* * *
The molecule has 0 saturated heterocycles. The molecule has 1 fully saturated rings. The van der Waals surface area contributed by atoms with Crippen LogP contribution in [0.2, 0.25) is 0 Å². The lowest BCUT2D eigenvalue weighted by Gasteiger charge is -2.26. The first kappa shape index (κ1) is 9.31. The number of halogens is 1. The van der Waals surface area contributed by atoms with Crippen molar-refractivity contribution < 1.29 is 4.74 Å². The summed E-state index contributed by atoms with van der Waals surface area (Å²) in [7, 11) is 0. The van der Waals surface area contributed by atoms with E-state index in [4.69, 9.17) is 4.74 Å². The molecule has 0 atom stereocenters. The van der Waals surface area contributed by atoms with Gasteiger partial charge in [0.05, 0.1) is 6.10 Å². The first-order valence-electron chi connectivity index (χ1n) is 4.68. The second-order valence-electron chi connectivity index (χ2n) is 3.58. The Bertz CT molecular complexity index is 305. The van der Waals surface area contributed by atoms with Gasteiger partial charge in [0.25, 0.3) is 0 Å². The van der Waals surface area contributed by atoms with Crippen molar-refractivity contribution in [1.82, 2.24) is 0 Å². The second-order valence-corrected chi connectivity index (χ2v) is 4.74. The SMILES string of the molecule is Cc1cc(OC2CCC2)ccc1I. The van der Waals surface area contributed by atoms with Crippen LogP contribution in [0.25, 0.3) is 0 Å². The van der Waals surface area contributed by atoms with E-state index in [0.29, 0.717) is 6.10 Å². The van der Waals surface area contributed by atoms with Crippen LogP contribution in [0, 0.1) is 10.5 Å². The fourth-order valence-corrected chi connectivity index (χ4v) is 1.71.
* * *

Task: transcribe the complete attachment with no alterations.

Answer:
The molecule has 0 saturated heterocycles. The molecule has 1 fully saturated rings. The van der Waals surface area contributed by atoms with Crippen LogP contribution in [0.2, 0.25) is 0 Å². The lowest BCUT2D eigenvalue weighted by Gasteiger charge is -2.26. The first kappa shape index (κ1) is 9.31. The number of halogens is 1. The van der Waals surface area contributed by atoms with Crippen molar-refractivity contribution < 1.29 is 4.74 Å². The summed E-state index contributed by atoms with van der Waals surface area (Å²) in [7, 11) is 0. The van der Waals surface area contributed by atoms with E-state index in [4.69, 9.17) is 4.74 Å². The molecule has 0 atom stereocenters. The van der Waals surface area contributed by atoms with Gasteiger partial charge in [0.05, 0.1) is 6.10 Å². The first-order valence-electron chi connectivity index (χ1n) is 4.68. The second-order valence-electron chi connectivity index (χ2n) is 3.58. The Bertz CT molecular complexity index is 305. The van der Waals surface area contributed by atoms with Gasteiger partial charge in [0.25, 0.3) is 0 Å². The van der Waals surface area contributed by atoms with Crippen molar-refractivity contribution in [1.82, 2.24) is 0 Å². The second-order valence-corrected chi connectivity index (χ2v) is 4.74. The SMILES string of the molecule is Cc1cc(OC2CCC2)ccc1I. The van der Waals surface area contributed by atoms with Crippen LogP contribution in [0.25, 0.3) is 0 Å². The van der Waals surface area contributed by atoms with E-state index in [0.29, 0.717) is 6.10 Å². The van der Waals surface area contributed by atoms with Crippen LogP contribution in [0, 0.1) is 10.5 Å². The fourth-order valence-corrected chi connectivity index (χ4v) is 1.71.